«    »

Scaling Up From One Developer

I have noticed a common problem afflicting small development teams formed to make significant enhancements to an application that was previously maintained by just one developer. Both the original maintenance developer and their management are accustomed to essentially solo development and this culture spills into the enhancement work. Development is treated as individual efforts rather than a combined team, which results in issues like the following:

  • Highly variable quality - some of it very poor - in delivered work.
  • Budget and schedule overruns due to inaccurate estimates and lack of scope control.
  • Communication breakdowns.
  • Insufficient monitoring and risk mitigation by management.

These issues are all symptoms of the underlying problem of failing to adjust development practices to scale up from one developer to a team. One developer working alone on minor enhancements to an application can typically get by on their own ability, without explicit use of any development practices. The enhancements are often simple enough to fall within the developer’s zone of competence so issues are infrequent. Tackling a larger enhancement with a small team of three or more developers introduces the following scaling factors:

  • Higher complexity of the changes (in addition to the larger magnitude of change).
  • Higher likelihood of requirement changes, additions, and refinements by the business.
  • Communication and coordination among the developers.
  • Dealing with variations in practices or abilities between the developers.
  • Ramp up needed for new developers to become familiar with the application and the business domain.
  • Less flexibility to recover from issues due to larger budgets, longer schedules, more people, and more management visibility.

So what can these teams do to successfully scale? One idea that I often hear mentioned is to turn the work into a formal project and assign a project manager. However, this is seldom a viable option due to considerations like the following:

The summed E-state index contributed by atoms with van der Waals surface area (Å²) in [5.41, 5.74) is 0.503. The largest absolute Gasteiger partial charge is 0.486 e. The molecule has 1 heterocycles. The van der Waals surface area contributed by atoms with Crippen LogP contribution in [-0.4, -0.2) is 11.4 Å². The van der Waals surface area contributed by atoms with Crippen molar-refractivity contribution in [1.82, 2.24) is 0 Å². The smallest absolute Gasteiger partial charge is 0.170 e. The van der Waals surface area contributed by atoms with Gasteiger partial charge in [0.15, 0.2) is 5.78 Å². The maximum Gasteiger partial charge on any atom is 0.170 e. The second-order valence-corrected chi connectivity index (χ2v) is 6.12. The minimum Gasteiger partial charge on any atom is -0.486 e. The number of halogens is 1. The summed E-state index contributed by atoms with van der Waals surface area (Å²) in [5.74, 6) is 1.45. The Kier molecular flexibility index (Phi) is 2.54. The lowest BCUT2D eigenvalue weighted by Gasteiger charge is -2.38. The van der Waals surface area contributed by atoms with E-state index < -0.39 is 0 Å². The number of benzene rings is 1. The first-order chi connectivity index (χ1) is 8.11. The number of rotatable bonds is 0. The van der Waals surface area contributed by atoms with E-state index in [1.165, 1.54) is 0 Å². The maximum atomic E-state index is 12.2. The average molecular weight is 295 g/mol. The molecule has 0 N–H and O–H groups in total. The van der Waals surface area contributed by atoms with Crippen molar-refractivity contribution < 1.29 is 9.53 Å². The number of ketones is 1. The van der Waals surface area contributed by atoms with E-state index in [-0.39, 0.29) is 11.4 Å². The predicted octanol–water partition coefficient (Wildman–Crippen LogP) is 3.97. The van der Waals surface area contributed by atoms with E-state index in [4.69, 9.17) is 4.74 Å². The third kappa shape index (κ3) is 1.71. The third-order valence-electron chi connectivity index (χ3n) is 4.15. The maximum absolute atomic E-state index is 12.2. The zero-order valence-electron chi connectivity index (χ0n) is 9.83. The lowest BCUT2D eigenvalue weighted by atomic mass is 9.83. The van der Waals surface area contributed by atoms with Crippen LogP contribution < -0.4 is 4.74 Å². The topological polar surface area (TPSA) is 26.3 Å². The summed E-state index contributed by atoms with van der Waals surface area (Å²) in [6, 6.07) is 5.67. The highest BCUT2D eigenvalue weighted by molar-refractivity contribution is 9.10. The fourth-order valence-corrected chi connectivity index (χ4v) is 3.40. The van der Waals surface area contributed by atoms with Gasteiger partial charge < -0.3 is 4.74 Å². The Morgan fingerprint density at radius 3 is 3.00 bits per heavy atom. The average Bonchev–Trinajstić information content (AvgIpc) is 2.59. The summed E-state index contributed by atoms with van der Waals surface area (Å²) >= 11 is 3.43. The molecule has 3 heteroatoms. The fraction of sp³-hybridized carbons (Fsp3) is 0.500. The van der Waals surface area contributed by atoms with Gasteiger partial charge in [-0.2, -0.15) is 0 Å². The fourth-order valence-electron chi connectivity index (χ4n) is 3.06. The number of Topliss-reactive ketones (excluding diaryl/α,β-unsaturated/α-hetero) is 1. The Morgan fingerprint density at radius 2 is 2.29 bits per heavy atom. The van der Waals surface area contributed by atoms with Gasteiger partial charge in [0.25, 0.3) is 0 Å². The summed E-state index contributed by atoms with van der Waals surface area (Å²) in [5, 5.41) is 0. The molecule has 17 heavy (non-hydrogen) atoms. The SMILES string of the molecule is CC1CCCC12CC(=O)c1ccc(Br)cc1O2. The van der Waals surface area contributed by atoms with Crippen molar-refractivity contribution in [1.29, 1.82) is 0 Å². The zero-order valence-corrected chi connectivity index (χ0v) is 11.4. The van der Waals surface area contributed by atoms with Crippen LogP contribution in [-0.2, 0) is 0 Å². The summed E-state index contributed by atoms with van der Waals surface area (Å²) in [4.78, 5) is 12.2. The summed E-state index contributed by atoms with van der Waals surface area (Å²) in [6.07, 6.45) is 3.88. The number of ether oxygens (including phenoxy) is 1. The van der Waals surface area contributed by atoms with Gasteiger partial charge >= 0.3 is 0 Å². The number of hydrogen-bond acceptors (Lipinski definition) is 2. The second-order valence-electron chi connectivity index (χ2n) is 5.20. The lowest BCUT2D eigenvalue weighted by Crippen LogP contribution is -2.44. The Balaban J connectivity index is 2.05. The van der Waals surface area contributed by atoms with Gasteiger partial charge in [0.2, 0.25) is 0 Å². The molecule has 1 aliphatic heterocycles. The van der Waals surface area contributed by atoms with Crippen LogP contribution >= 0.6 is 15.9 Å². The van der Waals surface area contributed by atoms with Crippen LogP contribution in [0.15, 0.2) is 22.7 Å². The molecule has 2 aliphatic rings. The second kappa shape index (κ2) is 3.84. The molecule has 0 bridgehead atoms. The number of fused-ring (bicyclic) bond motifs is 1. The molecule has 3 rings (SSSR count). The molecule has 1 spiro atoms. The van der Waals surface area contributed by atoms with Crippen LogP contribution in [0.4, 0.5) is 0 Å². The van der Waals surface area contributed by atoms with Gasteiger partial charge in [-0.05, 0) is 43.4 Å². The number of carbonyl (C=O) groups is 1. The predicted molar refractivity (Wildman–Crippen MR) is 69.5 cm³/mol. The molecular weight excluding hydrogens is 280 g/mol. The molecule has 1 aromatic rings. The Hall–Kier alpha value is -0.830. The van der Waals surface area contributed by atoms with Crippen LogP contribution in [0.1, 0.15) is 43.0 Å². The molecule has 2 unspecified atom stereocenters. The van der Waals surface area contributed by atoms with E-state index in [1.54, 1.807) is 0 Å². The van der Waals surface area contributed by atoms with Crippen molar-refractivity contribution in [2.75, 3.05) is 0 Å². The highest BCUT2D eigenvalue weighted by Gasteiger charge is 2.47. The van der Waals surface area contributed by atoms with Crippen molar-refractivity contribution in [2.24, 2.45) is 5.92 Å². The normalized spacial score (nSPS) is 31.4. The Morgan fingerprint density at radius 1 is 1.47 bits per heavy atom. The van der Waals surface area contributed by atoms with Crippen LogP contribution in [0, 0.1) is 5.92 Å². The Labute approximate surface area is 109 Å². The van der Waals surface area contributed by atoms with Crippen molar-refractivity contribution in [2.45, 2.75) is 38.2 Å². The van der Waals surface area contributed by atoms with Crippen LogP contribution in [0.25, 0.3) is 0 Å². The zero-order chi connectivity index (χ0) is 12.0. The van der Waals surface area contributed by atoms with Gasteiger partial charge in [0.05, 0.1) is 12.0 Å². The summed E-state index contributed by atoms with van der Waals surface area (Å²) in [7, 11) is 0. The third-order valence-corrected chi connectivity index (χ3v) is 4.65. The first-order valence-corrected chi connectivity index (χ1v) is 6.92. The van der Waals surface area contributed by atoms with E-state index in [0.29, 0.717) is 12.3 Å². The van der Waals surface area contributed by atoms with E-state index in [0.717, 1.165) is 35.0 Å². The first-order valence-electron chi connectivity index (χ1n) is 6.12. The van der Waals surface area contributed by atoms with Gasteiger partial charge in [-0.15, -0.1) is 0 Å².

• Starting a formal project within the organization is a lengthy endeavor that the business wants to avoid since they want their changes made as soon as possible.
  • Adding a full-time project manager to a team of three developers represents too much overhead that the business (or I.T., depending on the organization) does not want to pay for.
  • The I.T. organization does not have sufficiently skilled project managers to staff these 'mini' projects full-time. (I have been burned by overly-junior project managers making things worse, rather than better.)

So what options are available to teams needing to scale up? Based on some recent experiences, I believe that the Scrum development method has a number of ways it can help. And I am not even talking about fully adopting Scrum (although that is an option).

I will start with the role of ScrumMaster which I have explored in a recent article titled The Mindset of a ScrumMaster. The role of the ScrumMaster is to help grow a high performance team. Some people view ScrumMasters as process coaches, which is part of what they do, but they are really team coaches. For small teams, ScrumMasters can help on a part-time basis, which helps mitigate concerns about high budget overhead or staffing. And rather than trying to directly manage the work as a traditional project manager would, a ScrumMaster helps the team learn how to self-manage, providing guidance when necessary. What exactly would the ScrumMaster help the team with? This is where some of the practices used in Scrum can help deal with scaling factors.

The first Scrum practice that can help a team scale is the daily standup, which develops communication between developers (which is surprisingly hard if they are used to working alone) and helps focus their efforts. Speaking of tasks, the next Scrum practice that can help a team scale is to use a task board which helps visualize tasks queued in the backlog versus in progress versus done. This provides a focus for the daily standup discussions and helps provide a basic structure for the team to track their current progress. To forecast future progress the next Scrum practice that can help is the use of velocity and burndown charts to predict when milestone targets will be achieved. These practices help with scaling factors relating to communication and monitoring, but do not really help with quality issues. For that, the Scrum practice of definition of done is helpful, although the team will likely need coaching in how to adopt the way they work in order to achieve what they have defined as done.

The combination of these four practices is synergistic, imposes limited overhead, and is simple enough that developers can learn to do these practices on their own with some coaching from a ScrumMaster. Small teams of developers using these practices can therefore significantly mitigate the scaling factors that would otherwise cause issues.

If you find this article helpful, please make a donation.

Leave a Reply

(Not displayed)

«    »